If change is constant, why is it so hard? We deal with change all the time. Sometimes the change is ours by choice; we are purposefully doing it to ourselves or to an organization. Sometimes the change is happening to us and we have to react and adjust. Our ability to manage change and be successful is determined our approach and our attitude. Change is often met by resistance; these objections may come from within or from others. Here is an approach to overcome objections and successfully implement a change.
When you are driving change in an organization, expect to see the full range of responses; from excitement and enthusiasm, to anger and dissatisfaction manifesting itself in either active or passive resistance.
The straightforward part of change management is having a clear purpose and reason for the change, communicating that purpose frequently, having an adaptable change plan, and communication of measurable progress. The easy part is finding and leveraging the early adopters, highlighting the progress they are making and constantly communicating the positive implications of the change. The harder part, however, is overcoming resistance.
The first step of dealing with this resistance is to find its source. Do that by listening for language about the change that is externalizing the change from the individual. ‘They need to change that before I can change.’ ‘They haven’t provided enough training. ‘I don’t have time for this.’ When someone is using language that is externalizing the change to others or to things outside of their control, they are relieving themselves of the responsibility for implementing the change. Recognize that this is an emotional response. Arguing with these initial emotional statements will not overcome them. Instead, it will lead to more resistance, maybe even moving someone from active to passive resistance.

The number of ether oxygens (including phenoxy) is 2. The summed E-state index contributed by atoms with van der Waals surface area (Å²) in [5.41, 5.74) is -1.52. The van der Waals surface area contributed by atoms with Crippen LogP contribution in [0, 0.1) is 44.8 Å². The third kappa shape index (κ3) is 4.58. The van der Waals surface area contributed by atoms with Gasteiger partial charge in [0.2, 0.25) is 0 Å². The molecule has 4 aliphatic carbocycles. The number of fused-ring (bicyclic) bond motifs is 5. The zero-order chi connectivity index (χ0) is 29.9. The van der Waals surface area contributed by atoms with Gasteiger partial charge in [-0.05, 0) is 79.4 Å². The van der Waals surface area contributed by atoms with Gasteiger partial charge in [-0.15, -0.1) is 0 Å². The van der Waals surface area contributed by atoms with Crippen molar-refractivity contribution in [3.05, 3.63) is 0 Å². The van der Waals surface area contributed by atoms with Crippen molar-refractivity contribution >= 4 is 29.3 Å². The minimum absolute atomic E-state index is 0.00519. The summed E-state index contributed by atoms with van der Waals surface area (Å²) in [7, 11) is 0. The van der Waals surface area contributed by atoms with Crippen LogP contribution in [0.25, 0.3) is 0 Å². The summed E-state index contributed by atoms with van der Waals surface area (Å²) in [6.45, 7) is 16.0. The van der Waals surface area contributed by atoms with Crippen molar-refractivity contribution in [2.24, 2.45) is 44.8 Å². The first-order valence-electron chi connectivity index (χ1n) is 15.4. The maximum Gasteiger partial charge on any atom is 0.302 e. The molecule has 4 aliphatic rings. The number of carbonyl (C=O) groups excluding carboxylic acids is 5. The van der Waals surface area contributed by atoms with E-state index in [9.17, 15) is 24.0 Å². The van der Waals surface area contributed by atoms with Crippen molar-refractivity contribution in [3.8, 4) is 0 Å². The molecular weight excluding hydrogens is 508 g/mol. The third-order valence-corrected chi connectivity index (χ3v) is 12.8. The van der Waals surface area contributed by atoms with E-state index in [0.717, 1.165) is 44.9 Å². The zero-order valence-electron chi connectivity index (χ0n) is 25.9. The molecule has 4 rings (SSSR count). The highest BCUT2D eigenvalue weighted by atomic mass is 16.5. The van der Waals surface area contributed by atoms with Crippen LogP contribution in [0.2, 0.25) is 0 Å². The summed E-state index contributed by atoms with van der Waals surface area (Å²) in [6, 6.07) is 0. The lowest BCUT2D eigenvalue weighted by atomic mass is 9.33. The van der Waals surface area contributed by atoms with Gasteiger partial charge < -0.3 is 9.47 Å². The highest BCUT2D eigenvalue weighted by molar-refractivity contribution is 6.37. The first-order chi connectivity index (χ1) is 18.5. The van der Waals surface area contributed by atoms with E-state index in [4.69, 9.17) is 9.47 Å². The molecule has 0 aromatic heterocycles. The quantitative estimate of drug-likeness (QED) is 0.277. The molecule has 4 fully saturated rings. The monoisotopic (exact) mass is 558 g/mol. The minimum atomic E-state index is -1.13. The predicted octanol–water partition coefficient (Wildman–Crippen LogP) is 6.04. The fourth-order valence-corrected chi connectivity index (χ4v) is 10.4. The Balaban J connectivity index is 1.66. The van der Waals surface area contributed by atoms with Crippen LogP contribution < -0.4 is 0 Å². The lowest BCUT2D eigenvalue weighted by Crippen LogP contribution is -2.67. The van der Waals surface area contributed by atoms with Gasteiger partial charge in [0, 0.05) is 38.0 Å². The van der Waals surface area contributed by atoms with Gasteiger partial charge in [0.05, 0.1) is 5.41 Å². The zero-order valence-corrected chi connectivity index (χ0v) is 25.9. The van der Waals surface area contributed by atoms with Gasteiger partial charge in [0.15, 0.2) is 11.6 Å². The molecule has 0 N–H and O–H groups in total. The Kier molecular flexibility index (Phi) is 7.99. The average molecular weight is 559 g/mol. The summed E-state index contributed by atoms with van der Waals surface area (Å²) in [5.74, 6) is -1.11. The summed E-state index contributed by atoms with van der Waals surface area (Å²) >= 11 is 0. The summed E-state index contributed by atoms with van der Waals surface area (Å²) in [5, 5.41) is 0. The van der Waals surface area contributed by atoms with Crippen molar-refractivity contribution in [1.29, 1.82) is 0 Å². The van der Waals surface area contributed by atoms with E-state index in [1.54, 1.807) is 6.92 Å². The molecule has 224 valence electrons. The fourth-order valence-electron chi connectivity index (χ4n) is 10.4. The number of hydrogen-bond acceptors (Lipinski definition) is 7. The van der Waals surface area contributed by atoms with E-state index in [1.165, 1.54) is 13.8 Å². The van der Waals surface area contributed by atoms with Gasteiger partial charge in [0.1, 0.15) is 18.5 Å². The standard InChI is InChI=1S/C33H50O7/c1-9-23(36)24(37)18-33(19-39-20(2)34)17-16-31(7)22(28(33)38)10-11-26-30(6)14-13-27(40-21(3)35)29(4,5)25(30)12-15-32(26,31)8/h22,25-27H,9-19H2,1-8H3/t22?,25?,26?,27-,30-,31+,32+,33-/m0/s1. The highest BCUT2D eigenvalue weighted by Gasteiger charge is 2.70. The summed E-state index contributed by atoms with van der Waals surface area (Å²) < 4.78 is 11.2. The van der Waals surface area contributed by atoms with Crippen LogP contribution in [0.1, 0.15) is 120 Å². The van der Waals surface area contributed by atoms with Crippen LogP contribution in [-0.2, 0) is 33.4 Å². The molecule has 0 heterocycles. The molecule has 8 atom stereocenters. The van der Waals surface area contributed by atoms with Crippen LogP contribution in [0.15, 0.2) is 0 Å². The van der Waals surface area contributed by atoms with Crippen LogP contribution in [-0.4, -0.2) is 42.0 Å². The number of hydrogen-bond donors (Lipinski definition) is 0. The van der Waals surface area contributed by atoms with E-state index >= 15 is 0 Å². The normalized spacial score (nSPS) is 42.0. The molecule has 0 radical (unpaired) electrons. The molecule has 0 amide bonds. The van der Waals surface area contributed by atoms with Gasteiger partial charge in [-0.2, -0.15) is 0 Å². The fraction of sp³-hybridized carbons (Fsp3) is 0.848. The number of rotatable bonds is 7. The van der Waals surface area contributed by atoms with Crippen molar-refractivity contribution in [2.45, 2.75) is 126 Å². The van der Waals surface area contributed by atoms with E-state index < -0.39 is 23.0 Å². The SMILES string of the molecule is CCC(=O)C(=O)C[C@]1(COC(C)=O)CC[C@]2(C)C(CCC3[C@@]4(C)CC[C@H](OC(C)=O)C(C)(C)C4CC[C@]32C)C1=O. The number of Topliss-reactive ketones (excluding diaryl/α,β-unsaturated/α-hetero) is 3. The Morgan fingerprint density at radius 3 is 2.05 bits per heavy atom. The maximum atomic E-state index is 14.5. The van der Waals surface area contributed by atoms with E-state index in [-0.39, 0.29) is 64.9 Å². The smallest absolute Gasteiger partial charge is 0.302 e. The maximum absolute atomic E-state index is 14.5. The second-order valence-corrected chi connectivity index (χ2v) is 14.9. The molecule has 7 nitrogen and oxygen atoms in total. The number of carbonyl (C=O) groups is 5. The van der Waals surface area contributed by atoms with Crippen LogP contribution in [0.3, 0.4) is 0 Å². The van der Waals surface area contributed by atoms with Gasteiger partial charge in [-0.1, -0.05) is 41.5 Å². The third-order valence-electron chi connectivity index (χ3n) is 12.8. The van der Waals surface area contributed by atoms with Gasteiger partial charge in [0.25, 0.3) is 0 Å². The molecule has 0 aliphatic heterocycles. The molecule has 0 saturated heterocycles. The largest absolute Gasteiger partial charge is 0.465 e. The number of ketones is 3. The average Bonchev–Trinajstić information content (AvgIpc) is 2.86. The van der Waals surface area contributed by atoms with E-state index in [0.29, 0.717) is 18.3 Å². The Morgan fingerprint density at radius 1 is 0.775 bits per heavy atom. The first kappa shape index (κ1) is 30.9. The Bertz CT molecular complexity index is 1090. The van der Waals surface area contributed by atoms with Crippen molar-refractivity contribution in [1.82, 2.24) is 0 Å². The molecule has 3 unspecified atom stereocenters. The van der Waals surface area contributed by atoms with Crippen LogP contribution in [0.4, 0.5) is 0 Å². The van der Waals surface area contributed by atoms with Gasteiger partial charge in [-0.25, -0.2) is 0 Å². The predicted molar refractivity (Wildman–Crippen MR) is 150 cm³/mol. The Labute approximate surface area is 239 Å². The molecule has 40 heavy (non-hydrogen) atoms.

The second step is diffusing the emotional response. Don’t try to argue with the emotions, they don’t respond to logic. Trying to reason with an emotion is ineffective. Instead, explore the emotional response to help them cope with it. Demonstrate empathy to their situation. Echo the concerns back to them to indicate you are listening. Do it in a way that demonstrates that you are listening, and empathetic to their situation, but not necessarily indicating agreement or relieving them of responsibility. ‘What I hear you saying is there is some additional prework that needs to be done.’ Often, just listening and showing empathy is all people need to get on board. They just want to be heard and make sure their concerns are respected and considered.
The third step for those that are still resisting, ask clarifying questions to understand the underlying issue. Many times, the objection is valid and the change plan needs to be adjusted. Sometimes it’s a personal belief, value, fear or weakness that is being threatened or exposed. As you ask clarifying questions and understand the root issue, you are ready for the final step.
The final step is to address the underlying issue directly. Use positive, opportunistic language to explore ways to counter the underlying fear or uncertainty. You may not be able to completely satisfy the concern, but by talking through it, you will start to identify solutions and offset the uncertainty or fear by accentuating on the positive aspects of the change that touch other values or beliefs that the individual can support.
Summarizing the four steps:
- Listen for resistance language and find the source of the underlying issue
- Diffuse the initial emotional response of the person resisting – don’t try to argue with an emotion.
- Ask clarifying questions to understand the root cause of the resistance
- Discuss and address the underlying root cause directly.
As you’re driving a change, understand that resistance is normal and expect it. Search it out in the language people are using, address the underlying issues, adjust the plan as needed, and succeed in delivering the change.